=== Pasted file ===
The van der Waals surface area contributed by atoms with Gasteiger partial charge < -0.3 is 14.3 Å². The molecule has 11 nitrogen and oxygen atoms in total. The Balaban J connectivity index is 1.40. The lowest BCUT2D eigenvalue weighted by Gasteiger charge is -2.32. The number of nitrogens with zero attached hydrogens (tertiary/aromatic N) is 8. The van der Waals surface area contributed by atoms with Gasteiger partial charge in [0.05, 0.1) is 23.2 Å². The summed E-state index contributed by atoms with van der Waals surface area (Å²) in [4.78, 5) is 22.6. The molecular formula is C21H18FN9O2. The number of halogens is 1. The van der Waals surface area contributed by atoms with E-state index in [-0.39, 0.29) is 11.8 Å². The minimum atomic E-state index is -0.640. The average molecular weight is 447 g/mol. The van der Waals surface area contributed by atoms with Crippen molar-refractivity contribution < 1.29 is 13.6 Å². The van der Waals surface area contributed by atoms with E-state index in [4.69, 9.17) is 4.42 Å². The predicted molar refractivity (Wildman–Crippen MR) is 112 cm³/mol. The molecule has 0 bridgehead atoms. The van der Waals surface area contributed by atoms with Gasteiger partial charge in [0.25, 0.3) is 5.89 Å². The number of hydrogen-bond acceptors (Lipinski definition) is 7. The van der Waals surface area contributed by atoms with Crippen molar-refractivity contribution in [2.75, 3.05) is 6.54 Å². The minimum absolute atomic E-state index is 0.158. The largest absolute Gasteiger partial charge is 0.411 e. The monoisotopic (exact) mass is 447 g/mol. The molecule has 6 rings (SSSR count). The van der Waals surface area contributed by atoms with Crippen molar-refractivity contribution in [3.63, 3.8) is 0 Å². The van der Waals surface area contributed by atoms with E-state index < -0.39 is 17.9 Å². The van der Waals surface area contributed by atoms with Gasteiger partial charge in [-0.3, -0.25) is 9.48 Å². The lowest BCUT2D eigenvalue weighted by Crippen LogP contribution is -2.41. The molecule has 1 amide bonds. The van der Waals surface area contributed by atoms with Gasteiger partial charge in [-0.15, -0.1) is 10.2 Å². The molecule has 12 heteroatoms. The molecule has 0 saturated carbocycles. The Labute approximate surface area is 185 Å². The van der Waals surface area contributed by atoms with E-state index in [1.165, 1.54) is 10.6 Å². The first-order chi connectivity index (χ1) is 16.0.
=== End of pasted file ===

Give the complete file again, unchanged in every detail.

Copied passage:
The van der Waals surface area contributed by atoms with Gasteiger partial charge < -0.3 is 14.3 Å². The molecule has 11 nitrogen and oxygen atoms in total. The Balaban J connectivity index is 1.40. The lowest BCUT2D eigenvalue weighted by Gasteiger charge is -2.32. The number of nitrogens with zero attached hydrogens (tertiary/aromatic N) is 8. The van der Waals surface area contributed by atoms with Gasteiger partial charge in [0.05, 0.1) is 23.2 Å². The summed E-state index contributed by atoms with van der Waals surface area (Å²) in [4.78, 5) is 22.6. The molecular formula is C21H18FN9O2. The number of halogens is 1. The van der Waals surface area contributed by atoms with E-state index in [-0.39, 0.29) is 11.8 Å². The minimum atomic E-state index is -0.640. The average molecular weight is 447 g/mol. The van der Waals surface area contributed by atoms with Crippen molar-refractivity contribution < 1.29 is 13.6 Å². The van der Waals surface area contributed by atoms with E-state index in [4.69, 9.17) is 4.42 Å². The predicted molar refractivity (Wildman–Crippen MR) is 112 cm³/mol. The molecule has 0 bridgehead atoms. The van der Waals surface area contributed by atoms with Gasteiger partial charge in [0.25, 0.3) is 5.89 Å². The number of hydrogen-bond acceptors (Lipinski definition) is 7. The van der Waals surface area contributed by atoms with Crippen molar-refractivity contribution in [2.75, 3.05) is 6.54 Å². The minimum absolute atomic E-state index is 0.158. The largest absolute Gasteiger partial charge is 0.411 e. The monoisotopic (exact) mass is 447 g/mol. The molecule has 6 rings (SSSR count). The van der Waals surface area contributed by atoms with Crippen molar-refractivity contribution in [3.63, 3.8) is 0 Å². The van der Waals surface area contributed by atoms with E-state index < -0.39 is 17.9 Å². The van der Waals surface area contributed by atoms with Gasteiger partial charge in [-0.3, -0.25) is 9.48 Å². The lowest BCUT2D eigenvalue weighted by Crippen LogP contribution is -2.41. The molecule has 1 amide bonds. The van der Waals surface area contributed by atoms with Gasteiger partial charge in [-0.15, -0.1) is 10.2 Å². The molecule has 12 heteroatoms. The molecule has 0 saturated carbocycles. The Labute approximate surface area is 185 Å². The van der Waals surface area contributed by atoms with E-state index in [1.165, 1.54) is 10.6 Å². The first-order chi connectivity index (χ1) is 16.0.